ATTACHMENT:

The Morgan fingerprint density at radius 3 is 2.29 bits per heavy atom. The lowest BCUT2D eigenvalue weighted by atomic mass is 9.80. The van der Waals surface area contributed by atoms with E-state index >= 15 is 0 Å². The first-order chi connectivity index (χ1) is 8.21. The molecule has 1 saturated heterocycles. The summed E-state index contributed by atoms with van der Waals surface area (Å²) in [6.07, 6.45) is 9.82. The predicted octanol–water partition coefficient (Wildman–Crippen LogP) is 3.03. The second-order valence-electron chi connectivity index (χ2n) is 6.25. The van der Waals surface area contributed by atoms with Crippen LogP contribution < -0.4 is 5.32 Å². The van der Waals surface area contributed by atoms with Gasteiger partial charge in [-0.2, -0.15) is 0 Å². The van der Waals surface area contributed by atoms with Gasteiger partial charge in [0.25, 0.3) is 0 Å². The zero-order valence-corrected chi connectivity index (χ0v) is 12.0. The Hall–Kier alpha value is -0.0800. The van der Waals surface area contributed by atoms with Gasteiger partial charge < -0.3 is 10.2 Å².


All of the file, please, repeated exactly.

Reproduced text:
The Morgan fingerprint density at radius 3 is 2.29 bits per heavy atom. The lowest BCUT2D eigenvalue weighted by atomic mass is 9.80. The van der Waals surface area contributed by atoms with E-state index >= 15 is 0 Å². The first-order chi connectivity index (χ1) is 8.21. The molecule has 1 saturated heterocycles. The summed E-state index contributed by atoms with van der Waals surface area (Å²) in [6.07, 6.45) is 9.82. The predicted octanol–water partition coefficient (Wildman–Crippen LogP) is 3.03. The second-order valence-electron chi connectivity index (χ2n) is 6.25. The van der Waals surface area contributed by atoms with Crippen LogP contribution < -0.4 is 5.32 Å². The van der Waals surface area contributed by atoms with Gasteiger partial charge in [-0.2, -0.15) is 0 Å². The van der Waals surface area contributed by atoms with Gasteiger partial charge in [0.25, 0.3) is 0 Å². The zero-order valence-corrected chi connectivity index (χ0v) is 12.0. The Hall–Kier alpha value is -0.0800. The van der Waals surface area contributed by atoms with Gasteiger partial charge < -0.3 is 10.2 Å².